i’ve never been a big ‘let people believe what they want’ guy but i guess sometimes it is necessary,
you got the same google as me,
how embarrassing it is, to have a face, and a job,
what if i’m not the type,
everybody is a theorist.
together we will learn, painstakingly, to sit perfectly still. you will pull the words out of me like a sliver. my eyes will water. your hands run through my hair.
and there we’ll be.
ari lennox – shea butter baby
cousin stizz – trying to find my next thrill
mike – tears of joy
lucy dacus – 2019
danny brown – uknowhatimsayin
sada baby – bartier bounty
ruby yacht – 37 gems
toro y moi – outer peace
100 gecs – 1000 gecs
young thug – so much fun
juice wrld – death race for love
megan thee stallion – fever
fka twigs – magdalene
zelooperz – dyn o myte
flying lotus – flamagra
chief keef – glotoven
babyface ray – mia season 2
dababy – kirk
lil tecca – we love you tecca
rico nasty – anger management
jpegmafia – all my heroes are cornballs
yung nudy & pierre bourne – sli’merre
medhane – own pace
future – save me
veeze – navy wavy
billy woods – terror management
how would you describe yourself?
growing up i never wanted to write but i loved words.
let’s say you want to write. or even that you care about stuff. your environment, your city, the people closest to you, the things right in front of your face. eventually, you might have to make a choice about what to document, and how.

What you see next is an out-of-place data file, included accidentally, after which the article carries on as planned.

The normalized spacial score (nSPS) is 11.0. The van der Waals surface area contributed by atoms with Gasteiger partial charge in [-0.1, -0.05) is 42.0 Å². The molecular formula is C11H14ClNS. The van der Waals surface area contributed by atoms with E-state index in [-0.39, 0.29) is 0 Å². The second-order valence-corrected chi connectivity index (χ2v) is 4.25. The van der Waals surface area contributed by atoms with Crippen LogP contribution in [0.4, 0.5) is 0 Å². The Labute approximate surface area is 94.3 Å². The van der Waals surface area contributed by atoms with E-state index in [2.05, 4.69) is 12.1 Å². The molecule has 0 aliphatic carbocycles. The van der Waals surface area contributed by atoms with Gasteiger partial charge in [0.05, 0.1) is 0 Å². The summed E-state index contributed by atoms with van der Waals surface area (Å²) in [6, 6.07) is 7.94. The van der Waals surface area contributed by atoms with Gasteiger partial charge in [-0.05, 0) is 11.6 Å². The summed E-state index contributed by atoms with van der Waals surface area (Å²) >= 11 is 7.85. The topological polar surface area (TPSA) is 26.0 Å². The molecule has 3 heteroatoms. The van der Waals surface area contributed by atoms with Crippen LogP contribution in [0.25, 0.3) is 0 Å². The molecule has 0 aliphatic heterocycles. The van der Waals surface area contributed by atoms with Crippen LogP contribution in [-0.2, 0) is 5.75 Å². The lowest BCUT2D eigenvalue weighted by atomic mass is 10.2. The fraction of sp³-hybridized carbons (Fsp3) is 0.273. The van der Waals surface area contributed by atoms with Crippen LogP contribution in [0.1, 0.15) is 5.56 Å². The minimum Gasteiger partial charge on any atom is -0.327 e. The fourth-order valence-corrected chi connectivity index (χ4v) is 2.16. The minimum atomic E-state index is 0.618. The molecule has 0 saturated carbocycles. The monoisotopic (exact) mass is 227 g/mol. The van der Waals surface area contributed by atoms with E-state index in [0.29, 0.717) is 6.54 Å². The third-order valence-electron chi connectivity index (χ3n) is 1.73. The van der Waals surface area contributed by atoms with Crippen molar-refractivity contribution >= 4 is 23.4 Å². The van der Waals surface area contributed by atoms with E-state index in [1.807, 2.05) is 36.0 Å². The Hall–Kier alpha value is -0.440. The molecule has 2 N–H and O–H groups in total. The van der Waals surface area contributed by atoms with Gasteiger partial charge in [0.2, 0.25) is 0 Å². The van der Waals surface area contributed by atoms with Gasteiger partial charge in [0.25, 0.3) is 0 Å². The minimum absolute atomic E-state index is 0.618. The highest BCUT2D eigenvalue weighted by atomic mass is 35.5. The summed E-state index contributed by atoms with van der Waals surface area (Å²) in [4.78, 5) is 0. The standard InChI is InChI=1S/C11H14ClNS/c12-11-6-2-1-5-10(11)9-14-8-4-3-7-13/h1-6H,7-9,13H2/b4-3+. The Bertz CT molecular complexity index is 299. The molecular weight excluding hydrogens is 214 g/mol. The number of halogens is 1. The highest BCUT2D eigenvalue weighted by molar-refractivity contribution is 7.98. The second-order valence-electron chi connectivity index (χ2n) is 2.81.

not everything needs to be described,
after george floyd was murdered in minneapolis, i remember coming and going from various protests. seeing floods of people after being stuck inside from quarantine for months. the guilt that came from standing shoulder to shoulder, before we eventually found out that almost nobody involved in the protests picked up coronavirus because we were outside wearing masks.
years happen in weeks.
like a lot of people i was glued to the unicorn riot feed, which provided some of the most informative and essential journalism.
the night before the precinct burned, i came home late with sour tear gas embedded in my nostrils. i sat down in the shower until i couldn’t smell it anymore.
the night the precinct burned, i sat on the roof of my studio three miles way and watched the smoke billow across south minneapolis.
i think i called danny epstein.
some acting in good faith, many in bad faith, sought to create narratives about culpability and who was burning things and why.
people with a limited historical frame would prefer to believe that minneapolis residents do not feel angry enough to burn and destroy things.
you are not going to catch me burning down a wendy’s, or a police station, even though i might wish that i could.